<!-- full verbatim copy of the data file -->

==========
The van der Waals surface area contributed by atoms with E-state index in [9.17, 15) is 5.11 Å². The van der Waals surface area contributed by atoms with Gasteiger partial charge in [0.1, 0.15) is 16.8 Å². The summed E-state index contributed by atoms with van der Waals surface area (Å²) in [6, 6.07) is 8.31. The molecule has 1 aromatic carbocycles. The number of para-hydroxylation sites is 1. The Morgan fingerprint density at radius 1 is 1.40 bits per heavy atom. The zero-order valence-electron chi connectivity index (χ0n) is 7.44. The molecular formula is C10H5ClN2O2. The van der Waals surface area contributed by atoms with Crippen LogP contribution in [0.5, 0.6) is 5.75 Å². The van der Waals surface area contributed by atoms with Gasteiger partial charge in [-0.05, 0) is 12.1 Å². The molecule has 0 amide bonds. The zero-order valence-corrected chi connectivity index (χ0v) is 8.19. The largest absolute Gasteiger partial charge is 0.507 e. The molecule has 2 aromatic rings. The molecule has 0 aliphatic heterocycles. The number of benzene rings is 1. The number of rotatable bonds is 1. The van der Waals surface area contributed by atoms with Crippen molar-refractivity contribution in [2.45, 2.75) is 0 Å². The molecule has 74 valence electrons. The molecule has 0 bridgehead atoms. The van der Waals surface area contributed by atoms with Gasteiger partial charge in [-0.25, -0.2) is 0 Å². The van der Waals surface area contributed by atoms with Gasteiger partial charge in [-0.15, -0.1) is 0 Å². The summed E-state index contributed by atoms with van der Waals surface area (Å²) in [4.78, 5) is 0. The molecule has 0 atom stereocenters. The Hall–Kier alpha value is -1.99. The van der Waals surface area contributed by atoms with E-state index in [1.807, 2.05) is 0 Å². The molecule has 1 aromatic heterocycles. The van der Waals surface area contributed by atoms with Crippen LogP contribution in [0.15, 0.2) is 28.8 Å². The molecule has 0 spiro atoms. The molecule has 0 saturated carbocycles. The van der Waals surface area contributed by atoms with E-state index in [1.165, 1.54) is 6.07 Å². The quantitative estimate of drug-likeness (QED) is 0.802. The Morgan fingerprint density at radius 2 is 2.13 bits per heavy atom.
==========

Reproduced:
The van der Waals surface area contributed by atoms with E-state index in [9.17, 15) is 5.11 Å². The van der Waals surface area contributed by atoms with Gasteiger partial charge in [0.1, 0.15) is 16.8 Å². The summed E-state index contributed by atoms with van der Waals surface area (Å²) in [6, 6.07) is 8.31. The molecule has 1 aromatic carbocycles. The number of para-hydroxylation sites is 1. The Morgan fingerprint density at radius 1 is 1.40 bits per heavy atom. The zero-order valence-electron chi connectivity index (χ0n) is 7.44. The molecular formula is C10H5ClN2O2. The van der Waals surface area contributed by atoms with Crippen LogP contribution in [0.5, 0.6) is 5.75 Å². The van der Waals surface area contributed by atoms with Gasteiger partial charge in [-0.05, 0) is 12.1 Å². The molecule has 0 amide bonds. The zero-order valence-corrected chi connectivity index (χ0v) is 8.19. The largest absolute Gasteiger partial charge is 0.507 e. The molecule has 2 aromatic rings. The molecule has 0 aliphatic heterocycles. The number of benzene rings is 1. The number of rotatable bonds is 1. The van der Waals surface area contributed by atoms with Crippen molar-refractivity contribution in [2.45, 2.75) is 0 Å². The molecule has 74 valence electrons. The molecule has 0 bridgehead atoms. The van der Waals surface area contributed by atoms with Gasteiger partial charge in [-0.25, -0.2) is 0 Å². The van der Waals surface area contributed by atoms with Gasteiger partial charge in [-0.15, -0.1) is 0 Å². The summed E-state index contributed by atoms with van der Waals surface area (Å²) in [4.78, 5) is 0. The molecule has 0 atom stereocenters. The Hall–Kier alpha value is -1.99. The van der Waals surface area contributed by atoms with E-state index in [1.807, 2.05) is 0 Å². The molecule has 1 aromatic heterocycles. The van der Waals surface area contributed by atoms with Crippen LogP contribution in [0.15, 0.2) is 28.8 Å². The molecule has 0 spiro atoms. The molecule has 0 saturated carbocycles. The van der Waals surface area contributed by atoms with E-state index in [1.165, 1.54) is 6.07 Å². The quantitative estimate of drug-likeness (QED) is 0.802. The Morgan fingerprint density at radius 2 is 2.13 bits per heavy atom.